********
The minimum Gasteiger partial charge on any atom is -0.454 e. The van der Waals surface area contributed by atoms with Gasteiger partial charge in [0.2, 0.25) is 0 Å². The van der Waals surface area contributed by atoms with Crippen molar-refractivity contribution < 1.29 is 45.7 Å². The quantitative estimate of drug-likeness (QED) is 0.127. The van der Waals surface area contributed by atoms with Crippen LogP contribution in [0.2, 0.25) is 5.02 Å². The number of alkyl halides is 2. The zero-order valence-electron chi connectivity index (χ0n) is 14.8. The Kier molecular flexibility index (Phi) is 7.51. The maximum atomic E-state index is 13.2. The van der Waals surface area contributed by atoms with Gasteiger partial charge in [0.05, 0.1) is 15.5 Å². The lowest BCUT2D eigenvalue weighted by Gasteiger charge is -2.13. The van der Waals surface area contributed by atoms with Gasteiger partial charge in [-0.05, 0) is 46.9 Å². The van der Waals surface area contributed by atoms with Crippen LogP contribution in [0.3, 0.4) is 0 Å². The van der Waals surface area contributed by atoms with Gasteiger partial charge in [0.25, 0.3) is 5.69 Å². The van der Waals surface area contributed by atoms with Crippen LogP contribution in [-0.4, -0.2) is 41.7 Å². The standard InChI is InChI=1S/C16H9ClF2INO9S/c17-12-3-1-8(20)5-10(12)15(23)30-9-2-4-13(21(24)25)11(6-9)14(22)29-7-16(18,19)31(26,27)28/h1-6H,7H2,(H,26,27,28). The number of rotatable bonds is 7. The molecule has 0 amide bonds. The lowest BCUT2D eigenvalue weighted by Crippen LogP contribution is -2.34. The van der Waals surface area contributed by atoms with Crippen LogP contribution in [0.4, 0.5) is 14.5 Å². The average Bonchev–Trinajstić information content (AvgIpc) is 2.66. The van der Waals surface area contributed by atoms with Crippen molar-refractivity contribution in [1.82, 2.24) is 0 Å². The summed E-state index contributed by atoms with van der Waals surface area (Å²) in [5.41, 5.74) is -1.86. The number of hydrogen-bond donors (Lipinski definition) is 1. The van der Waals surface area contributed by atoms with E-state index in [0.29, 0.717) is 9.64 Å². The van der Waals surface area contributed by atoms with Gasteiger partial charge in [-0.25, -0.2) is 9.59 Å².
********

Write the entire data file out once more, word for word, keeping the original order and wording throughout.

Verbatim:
The minimum Gasteiger partial charge on any atom is -0.454 e. The van der Waals surface area contributed by atoms with Gasteiger partial charge in [0.2, 0.25) is 0 Å². The van der Waals surface area contributed by atoms with Crippen molar-refractivity contribution < 1.29 is 45.7 Å². The quantitative estimate of drug-likeness (QED) is 0.127. The van der Waals surface area contributed by atoms with Crippen LogP contribution in [0.2, 0.25) is 5.02 Å². The number of alkyl halides is 2. The zero-order valence-electron chi connectivity index (χ0n) is 14.8. The Kier molecular flexibility index (Phi) is 7.51. The maximum atomic E-state index is 13.2. The van der Waals surface area contributed by atoms with Gasteiger partial charge in [0.05, 0.1) is 15.5 Å². The lowest BCUT2D eigenvalue weighted by Gasteiger charge is -2.13. The van der Waals surface area contributed by atoms with Gasteiger partial charge in [-0.05, 0) is 46.9 Å². The van der Waals surface area contributed by atoms with Crippen LogP contribution in [0.3, 0.4) is 0 Å². The van der Waals surface area contributed by atoms with Gasteiger partial charge in [0.25, 0.3) is 5.69 Å². The van der Waals surface area contributed by atoms with Crippen LogP contribution in [-0.4, -0.2) is 41.7 Å². The standard InChI is InChI=1S/C16H9ClF2INO9S/c17-12-3-1-8(20)5-10(12)15(23)30-9-2-4-13(21(24)25)11(6-9)14(22)29-7-16(18,19)31(26,27)28/h1-6H,7H2,(H,26,27,28). The number of rotatable bonds is 7. The molecule has 0 amide bonds. The lowest BCUT2D eigenvalue weighted by Crippen LogP contribution is -2.34. The van der Waals surface area contributed by atoms with Crippen LogP contribution in [0.4, 0.5) is 14.5 Å². The average Bonchev–Trinajstić information content (AvgIpc) is 2.66. The van der Waals surface area contributed by atoms with Crippen molar-refractivity contribution in [1.82, 2.24) is 0 Å². The summed E-state index contributed by atoms with van der Waals surface area (Å²) in [5.41, 5.74) is -1.86. The number of hydrogen-bond donors (Lipinski definition) is 1. The van der Waals surface area contributed by atoms with E-state index in [0.29, 0.717) is 9.64 Å². The van der Waals surface area contributed by atoms with Gasteiger partial charge in [-0.25, -0.2) is 9.59 Å².